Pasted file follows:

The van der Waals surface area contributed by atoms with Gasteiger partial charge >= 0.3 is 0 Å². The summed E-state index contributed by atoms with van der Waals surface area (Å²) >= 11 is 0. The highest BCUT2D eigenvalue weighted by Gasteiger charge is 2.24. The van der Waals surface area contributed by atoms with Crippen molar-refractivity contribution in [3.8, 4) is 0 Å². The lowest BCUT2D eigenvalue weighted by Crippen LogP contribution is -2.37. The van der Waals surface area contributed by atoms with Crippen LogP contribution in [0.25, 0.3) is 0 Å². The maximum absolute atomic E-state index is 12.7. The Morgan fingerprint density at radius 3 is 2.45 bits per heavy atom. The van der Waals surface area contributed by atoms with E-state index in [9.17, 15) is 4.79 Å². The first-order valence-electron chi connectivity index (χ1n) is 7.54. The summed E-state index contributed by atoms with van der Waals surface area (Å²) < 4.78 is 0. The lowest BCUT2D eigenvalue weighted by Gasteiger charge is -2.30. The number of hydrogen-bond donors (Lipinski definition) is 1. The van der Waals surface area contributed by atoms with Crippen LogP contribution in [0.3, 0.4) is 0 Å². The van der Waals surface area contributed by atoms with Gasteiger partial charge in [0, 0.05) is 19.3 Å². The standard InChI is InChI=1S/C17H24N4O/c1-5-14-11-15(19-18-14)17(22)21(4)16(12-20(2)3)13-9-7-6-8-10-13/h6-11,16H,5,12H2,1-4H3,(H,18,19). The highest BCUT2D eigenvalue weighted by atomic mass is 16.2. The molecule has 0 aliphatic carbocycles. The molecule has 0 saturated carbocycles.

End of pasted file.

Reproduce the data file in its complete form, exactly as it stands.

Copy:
The van der Waals surface area contributed by atoms with Gasteiger partial charge >= 0.3 is 0 Å². The summed E-state index contributed by atoms with van der Waals surface area (Å²) >= 11 is 0. The highest BCUT2D eigenvalue weighted by Gasteiger charge is 2.24. The van der Waals surface area contributed by atoms with Crippen molar-refractivity contribution in [3.8, 4) is 0 Å². The lowest BCUT2D eigenvalue weighted by Crippen LogP contribution is -2.37. The van der Waals surface area contributed by atoms with Crippen LogP contribution in [0.25, 0.3) is 0 Å². The maximum absolute atomic E-state index is 12.7. The Morgan fingerprint density at radius 3 is 2.45 bits per heavy atom. The van der Waals surface area contributed by atoms with E-state index in [9.17, 15) is 4.79 Å². The first-order valence-electron chi connectivity index (χ1n) is 7.54. The summed E-state index contributed by atoms with van der Waals surface area (Å²) < 4.78 is 0. The lowest BCUT2D eigenvalue weighted by Gasteiger charge is -2.30. The number of hydrogen-bond donors (Lipinski definition) is 1. The van der Waals surface area contributed by atoms with Crippen LogP contribution in [0.3, 0.4) is 0 Å². The van der Waals surface area contributed by atoms with Gasteiger partial charge in [0, 0.05) is 19.3 Å². The standard InChI is InChI=1S/C17H24N4O/c1-5-14-11-15(19-18-14)17(22)21(4)16(12-20(2)3)13-9-7-6-8-10-13/h6-11,16H,5,12H2,1-4H3,(H,18,19). The highest BCUT2D eigenvalue weighted by atomic mass is 16.2. The molecule has 0 aliphatic carbocycles. The molecule has 0 saturated carbocycles.